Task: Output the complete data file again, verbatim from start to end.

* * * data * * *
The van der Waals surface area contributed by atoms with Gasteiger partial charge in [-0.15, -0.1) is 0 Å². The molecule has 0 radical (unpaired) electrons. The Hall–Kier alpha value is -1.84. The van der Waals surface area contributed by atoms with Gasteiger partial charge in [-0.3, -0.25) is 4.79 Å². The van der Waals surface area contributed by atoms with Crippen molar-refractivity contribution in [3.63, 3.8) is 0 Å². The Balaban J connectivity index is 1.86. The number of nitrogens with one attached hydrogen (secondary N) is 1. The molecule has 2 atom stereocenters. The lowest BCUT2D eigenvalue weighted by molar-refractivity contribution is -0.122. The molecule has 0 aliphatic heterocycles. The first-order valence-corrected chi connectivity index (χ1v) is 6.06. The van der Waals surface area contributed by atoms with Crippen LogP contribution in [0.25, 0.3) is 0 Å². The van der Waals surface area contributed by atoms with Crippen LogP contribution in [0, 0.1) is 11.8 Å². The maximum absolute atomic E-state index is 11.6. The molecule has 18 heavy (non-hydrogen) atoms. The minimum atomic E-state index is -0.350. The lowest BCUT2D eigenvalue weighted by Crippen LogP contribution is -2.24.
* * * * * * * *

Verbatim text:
The van der Waals surface area contributed by atoms with Gasteiger partial charge in [-0.15, -0.1) is 0 Å². The molecule has 0 radical (unpaired) electrons. The Hall–Kier alpha value is -1.84. The van der Waals surface area contributed by atoms with Gasteiger partial charge in [-0.3, -0.25) is 4.79 Å². The van der Waals surface area contributed by atoms with Crippen molar-refractivity contribution in [3.63, 3.8) is 0 Å². The Balaban J connectivity index is 1.86. The number of nitrogens with one attached hydrogen (secondary N) is 1. The molecule has 2 atom stereocenters. The lowest BCUT2D eigenvalue weighted by molar-refractivity contribution is -0.122. The molecule has 0 aliphatic heterocycles. The first-order valence-corrected chi connectivity index (χ1v) is 6.06. The van der Waals surface area contributed by atoms with Crippen LogP contribution in [0.25, 0.3) is 0 Å². The van der Waals surface area contributed by atoms with Crippen LogP contribution in [0, 0.1) is 11.8 Å². The maximum absolute atomic E-state index is 11.6. The molecule has 18 heavy (non-hydrogen) atoms. The minimum atomic E-state index is -0.350. The lowest BCUT2D eigenvalue weighted by Crippen LogP contribution is -2.24.